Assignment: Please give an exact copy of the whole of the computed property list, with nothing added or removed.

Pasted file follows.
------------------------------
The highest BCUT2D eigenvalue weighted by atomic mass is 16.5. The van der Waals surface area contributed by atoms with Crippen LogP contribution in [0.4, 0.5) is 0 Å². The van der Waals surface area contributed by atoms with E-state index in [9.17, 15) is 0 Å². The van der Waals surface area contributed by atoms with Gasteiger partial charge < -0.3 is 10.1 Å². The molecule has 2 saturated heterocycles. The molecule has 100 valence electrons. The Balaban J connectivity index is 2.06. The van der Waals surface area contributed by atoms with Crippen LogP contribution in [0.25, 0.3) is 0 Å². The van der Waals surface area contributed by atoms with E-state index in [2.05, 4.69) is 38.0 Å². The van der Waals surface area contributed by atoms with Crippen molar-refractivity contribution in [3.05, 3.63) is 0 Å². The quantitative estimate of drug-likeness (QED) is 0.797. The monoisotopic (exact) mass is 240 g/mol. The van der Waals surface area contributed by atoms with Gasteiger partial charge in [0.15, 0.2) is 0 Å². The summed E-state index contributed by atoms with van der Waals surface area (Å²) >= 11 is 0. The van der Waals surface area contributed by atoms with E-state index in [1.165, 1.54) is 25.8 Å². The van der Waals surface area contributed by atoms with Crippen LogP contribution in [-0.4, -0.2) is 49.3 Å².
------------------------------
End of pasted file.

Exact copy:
The highest BCUT2D eigenvalue weighted by atomic mass is 16.5. The van der Waals surface area contributed by atoms with Crippen LogP contribution in [0.4, 0.5) is 0 Å². The van der Waals surface area contributed by atoms with E-state index in [9.17, 15) is 0 Å². The van der Waals surface area contributed by atoms with Gasteiger partial charge < -0.3 is 10.1 Å². The molecule has 2 saturated heterocycles. The molecule has 100 valence electrons. The Balaban J connectivity index is 2.06. The van der Waals surface area contributed by atoms with Crippen LogP contribution in [0.25, 0.3) is 0 Å². The van der Waals surface area contributed by atoms with E-state index in [2.05, 4.69) is 38.0 Å². The van der Waals surface area contributed by atoms with Crippen molar-refractivity contribution in [3.05, 3.63) is 0 Å². The quantitative estimate of drug-likeness (QED) is 0.797. The monoisotopic (exact) mass is 240 g/mol. The van der Waals surface area contributed by atoms with Gasteiger partial charge in [0.15, 0.2) is 0 Å². The summed E-state index contributed by atoms with van der Waals surface area (Å²) >= 11 is 0. The van der Waals surface area contributed by atoms with E-state index in [1.165, 1.54) is 25.8 Å². The van der Waals surface area contributed by atoms with Crippen LogP contribution in [-0.4, -0.2) is 49.3 Å².